Tennis is infinitely superior to golf,” I said firmly to my friend, an avid golfer.
Yes, it was a provocative statement but he had just turned to the pub’s television screen showing golf and remarked: “Ah, golf! The king of games.” As the famous saying goes, ‘a slap in the face deserves a swift one in response’. So I made my assertion about tennis, an assertion that was eminently irrefutable to anyone with a modicum of sense.
But it appeared that a modicum was greater than the amount of sense my friend possessed.
“Tennis?” he said in disgust, “Superior to golf? Nonsense! Golf is a royal sport that’s played with dignity and poise. Golfers don’t run about like uncouth idiots shouting ‘Love Thirty’ and other such obscenities.”
“That’s because they can’t run,” I said. “Why, most golfers can barely walk. They drive across the fairway in a vehicle, getting out only to strike the ball occasionally. I’ve heard that some golfers find even this task painful, so they request their caddy to do the hitting for them. But if you suggest to a tennis player that he employ a buggy to move around the court and lean out of it with his racquet to hit the ball, he will be mortified.”
I realised I had spoken strongly; so I switched to a more conciliatory note.
“Listen,” I said. “At least golf is better than cricket, where some players get out in the first over and therefore ‘play’ the entire day (or week if it’s a test match) without hitting the ball with the bat, which is arguably the only point of the game. In golf, everyone gets the same opportunity to strike the ball. In fact the poor player gets to hit the ball more often. I like the fact that you cannot dismiss a bad golfer with a good ball. But that’s the problem: there is no good or bad ball in golf. The ball is stationary… and the player almost equally so.”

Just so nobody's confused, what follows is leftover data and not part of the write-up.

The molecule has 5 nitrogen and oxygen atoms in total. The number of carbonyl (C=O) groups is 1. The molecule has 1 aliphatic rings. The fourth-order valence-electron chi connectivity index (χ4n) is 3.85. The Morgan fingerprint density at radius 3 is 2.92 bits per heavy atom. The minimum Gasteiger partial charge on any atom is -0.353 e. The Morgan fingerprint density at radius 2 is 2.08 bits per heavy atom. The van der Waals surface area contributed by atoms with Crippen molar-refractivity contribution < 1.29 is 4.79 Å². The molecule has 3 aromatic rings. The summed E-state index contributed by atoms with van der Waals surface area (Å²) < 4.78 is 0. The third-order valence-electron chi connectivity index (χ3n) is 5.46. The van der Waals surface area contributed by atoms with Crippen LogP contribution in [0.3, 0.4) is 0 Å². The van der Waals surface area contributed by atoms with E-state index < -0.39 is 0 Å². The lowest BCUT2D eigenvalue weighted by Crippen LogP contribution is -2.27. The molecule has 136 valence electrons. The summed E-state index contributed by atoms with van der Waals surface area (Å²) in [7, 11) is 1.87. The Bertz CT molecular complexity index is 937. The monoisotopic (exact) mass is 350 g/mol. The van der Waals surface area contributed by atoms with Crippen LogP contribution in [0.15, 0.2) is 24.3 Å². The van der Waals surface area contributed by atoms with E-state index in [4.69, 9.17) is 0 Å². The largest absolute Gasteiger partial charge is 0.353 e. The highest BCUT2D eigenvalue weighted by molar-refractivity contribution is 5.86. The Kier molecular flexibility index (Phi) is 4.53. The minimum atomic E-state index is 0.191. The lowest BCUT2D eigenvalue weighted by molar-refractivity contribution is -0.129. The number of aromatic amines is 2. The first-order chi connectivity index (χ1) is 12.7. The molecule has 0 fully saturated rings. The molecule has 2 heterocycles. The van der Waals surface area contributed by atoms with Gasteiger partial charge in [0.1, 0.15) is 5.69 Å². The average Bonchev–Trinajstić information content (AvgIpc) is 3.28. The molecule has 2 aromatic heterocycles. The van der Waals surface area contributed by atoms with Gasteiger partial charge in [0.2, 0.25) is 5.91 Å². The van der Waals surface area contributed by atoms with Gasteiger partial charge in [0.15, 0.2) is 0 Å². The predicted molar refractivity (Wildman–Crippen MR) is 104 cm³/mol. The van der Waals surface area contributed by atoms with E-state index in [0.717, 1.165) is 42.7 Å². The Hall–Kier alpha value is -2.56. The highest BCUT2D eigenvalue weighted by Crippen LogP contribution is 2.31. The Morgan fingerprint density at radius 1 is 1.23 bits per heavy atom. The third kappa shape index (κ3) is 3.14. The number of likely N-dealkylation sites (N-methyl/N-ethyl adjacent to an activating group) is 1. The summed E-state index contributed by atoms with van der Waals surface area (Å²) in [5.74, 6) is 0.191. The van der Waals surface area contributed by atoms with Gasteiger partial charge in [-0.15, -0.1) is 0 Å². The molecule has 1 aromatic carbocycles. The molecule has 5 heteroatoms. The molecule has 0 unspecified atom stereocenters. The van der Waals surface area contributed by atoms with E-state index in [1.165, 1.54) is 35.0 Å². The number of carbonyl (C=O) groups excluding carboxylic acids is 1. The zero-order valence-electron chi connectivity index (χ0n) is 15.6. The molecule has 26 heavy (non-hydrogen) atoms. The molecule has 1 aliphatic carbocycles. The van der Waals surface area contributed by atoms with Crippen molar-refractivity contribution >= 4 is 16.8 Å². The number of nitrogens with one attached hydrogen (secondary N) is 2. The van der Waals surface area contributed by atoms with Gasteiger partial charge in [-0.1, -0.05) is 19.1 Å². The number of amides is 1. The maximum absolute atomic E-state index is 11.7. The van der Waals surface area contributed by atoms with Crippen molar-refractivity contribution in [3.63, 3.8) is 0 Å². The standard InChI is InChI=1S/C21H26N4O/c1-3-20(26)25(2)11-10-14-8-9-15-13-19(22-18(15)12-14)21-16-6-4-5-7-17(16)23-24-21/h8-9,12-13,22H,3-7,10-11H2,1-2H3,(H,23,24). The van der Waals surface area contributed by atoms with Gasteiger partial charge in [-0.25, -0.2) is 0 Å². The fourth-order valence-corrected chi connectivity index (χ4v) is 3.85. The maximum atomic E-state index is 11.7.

Saying this reminded me of when, a few years ago, I was getting ready to leave home after lunch. My wife knows I take a nap every Saturday afternoon after a strenuous game of tennis in the morning. “Aren’t you going to sleep?” she asked. “I’m going to play golf,” I said, “which is the same thing.” Guessing he would not find it amusing, I didn’t tell my friend this story.
“If you think tennis is superior to golf,” he said angrily, “tell me why so many tennis players take up golf when they retire. Tim Henman, Ivan Lendl, Yevgeny Kafelnikov and now Andy Roddick are names that spring to mind. On the other hand, can you name one golf player who has taken up tennis after retirement?” He looked at me triumphantly.
“I cannot,” I said. “But that only proves my point. It’s not just tennis players: everybody takes up golf when they retire. Golf is another word for retirement. And when a golfer says he is ready to retire, it means he is no longer capable of any movement. So taking up tennis is out of the question. Even cricket is difficult.”
“Don’t get me wrong,” I continued. “I enjoy golf occasionally, in much the same way that I enjoy a sauna bath occasionally. But when you call golf the king of games, I object, just as I would if you called the sauna bath the king of games. But I like golf; one day I may take it up seriously.”
“When?” my friend asked.
“To answer that, I must resort to poetry,” I said and began to do so:
When my serve has lost its power,
And my volley its vim;
When my strokes have no more vigour,
And my sight has grown dim.
When my shorts have become too tight
For my bulging belly,
Which, when I move from left to right,
Shakes like well-set jelly.
When I can’t sit down once I rise,
Or get up once I sit;
And my concept of exercise
Is to walk a little bit.
When my muscles have become weak
And soft like fresh sponge cake;
And my bones have begun to creak
With every move I make.
When I’m plagued with arthritis,
And racked with whooping cough;
That’s when I’ll give up tennis,
And take up playing golf.